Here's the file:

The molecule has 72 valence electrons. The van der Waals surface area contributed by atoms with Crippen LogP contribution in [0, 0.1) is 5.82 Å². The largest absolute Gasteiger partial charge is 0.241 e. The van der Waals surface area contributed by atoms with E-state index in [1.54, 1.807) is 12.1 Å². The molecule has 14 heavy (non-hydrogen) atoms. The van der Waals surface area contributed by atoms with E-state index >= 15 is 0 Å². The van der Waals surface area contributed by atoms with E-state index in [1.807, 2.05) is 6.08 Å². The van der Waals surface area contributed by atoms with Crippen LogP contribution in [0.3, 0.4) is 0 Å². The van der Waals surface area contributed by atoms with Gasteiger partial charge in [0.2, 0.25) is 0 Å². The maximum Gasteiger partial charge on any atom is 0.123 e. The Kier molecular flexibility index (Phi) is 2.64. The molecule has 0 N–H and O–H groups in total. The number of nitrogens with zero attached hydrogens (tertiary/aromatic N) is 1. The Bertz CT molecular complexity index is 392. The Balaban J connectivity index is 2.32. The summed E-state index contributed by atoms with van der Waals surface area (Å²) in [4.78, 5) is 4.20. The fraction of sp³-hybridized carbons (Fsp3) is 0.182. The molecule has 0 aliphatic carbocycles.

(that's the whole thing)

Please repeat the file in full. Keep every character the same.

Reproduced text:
The molecule has 72 valence electrons. The van der Waals surface area contributed by atoms with Crippen LogP contribution in [0, 0.1) is 5.82 Å². The largest absolute Gasteiger partial charge is 0.241 e. The van der Waals surface area contributed by atoms with E-state index in [1.54, 1.807) is 12.1 Å². The molecule has 14 heavy (non-hydrogen) atoms. The van der Waals surface area contributed by atoms with E-state index >= 15 is 0 Å². The van der Waals surface area contributed by atoms with E-state index in [1.807, 2.05) is 6.08 Å². The van der Waals surface area contributed by atoms with Crippen LogP contribution in [0.3, 0.4) is 0 Å². The van der Waals surface area contributed by atoms with Gasteiger partial charge in [0.2, 0.25) is 0 Å². The maximum Gasteiger partial charge on any atom is 0.123 e. The Kier molecular flexibility index (Phi) is 2.64. The molecule has 0 N–H and O–H groups in total. The number of nitrogens with zero attached hydrogens (tertiary/aromatic N) is 1. The Bertz CT molecular complexity index is 392. The Balaban J connectivity index is 2.32. The summed E-state index contributed by atoms with van der Waals surface area (Å²) in [4.78, 5) is 4.20. The fraction of sp³-hybridized carbons (Fsp3) is 0.182. The molecule has 0 aliphatic carbocycles.